Let’s talk about pears. While everyone else is buzzing about apples and oranges, pears are often cast aside as the hard fruit in the produce section.
1. Pears are loaded with fiber—more than apples—which is something Americans don’t get enough of. A medium-sized pear contains 5.5 grams of fiber, while larger ones provide around 7 grams. For reference, women should consume at least 25 grams of fiber; men should aim for at least 38.
2. Pears contain flavonoids, which may help decrease the risk of type 2 diabetes. And red pears contain an additional compound called anthocyanin, which promotes heart health and anti-aging.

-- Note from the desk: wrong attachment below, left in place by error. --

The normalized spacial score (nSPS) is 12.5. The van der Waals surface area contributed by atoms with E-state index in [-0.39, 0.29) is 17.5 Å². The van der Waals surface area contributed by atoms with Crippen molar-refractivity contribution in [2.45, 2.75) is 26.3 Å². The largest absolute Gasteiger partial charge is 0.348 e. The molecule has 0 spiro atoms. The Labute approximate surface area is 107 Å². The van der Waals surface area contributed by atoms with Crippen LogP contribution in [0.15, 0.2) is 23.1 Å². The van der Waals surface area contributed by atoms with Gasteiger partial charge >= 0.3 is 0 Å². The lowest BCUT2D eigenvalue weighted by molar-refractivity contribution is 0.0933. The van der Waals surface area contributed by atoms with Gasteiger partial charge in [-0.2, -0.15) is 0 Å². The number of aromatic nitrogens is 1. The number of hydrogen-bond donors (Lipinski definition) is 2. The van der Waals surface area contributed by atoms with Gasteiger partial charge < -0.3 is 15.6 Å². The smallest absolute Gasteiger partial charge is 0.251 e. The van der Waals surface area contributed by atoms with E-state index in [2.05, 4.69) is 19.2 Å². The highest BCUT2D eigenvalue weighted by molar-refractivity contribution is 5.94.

3. Pears are rich in antioxidants and vitamin C that can be beneficial for the immune system.
4. Pears are a good way to eat more potassium, which can have a significant impact on heart health.
5. One medium pear provides 12 percent of your daily dose of vitamin C.
6. Pears are about 84 percent water—coupled with the high amount of fiber they contain, this helps keep your digestive system healthy.
7. There are few fruits juicier and sweeter than a fully ripened pear. Use them on oatmeal or in yogurt, or to make sauces and salads. They’re particularly nice when paired with a strong-flavored cheese.
TIP: If pears are hard (not ripe) when you purchase them, store them in a paper bag at room temperature. The bag traps ethylene gas—which is naturally produced by pears—and speeds up the ripening process. Once pears are ripe, store them in the refrigerator to slow down the ripening process.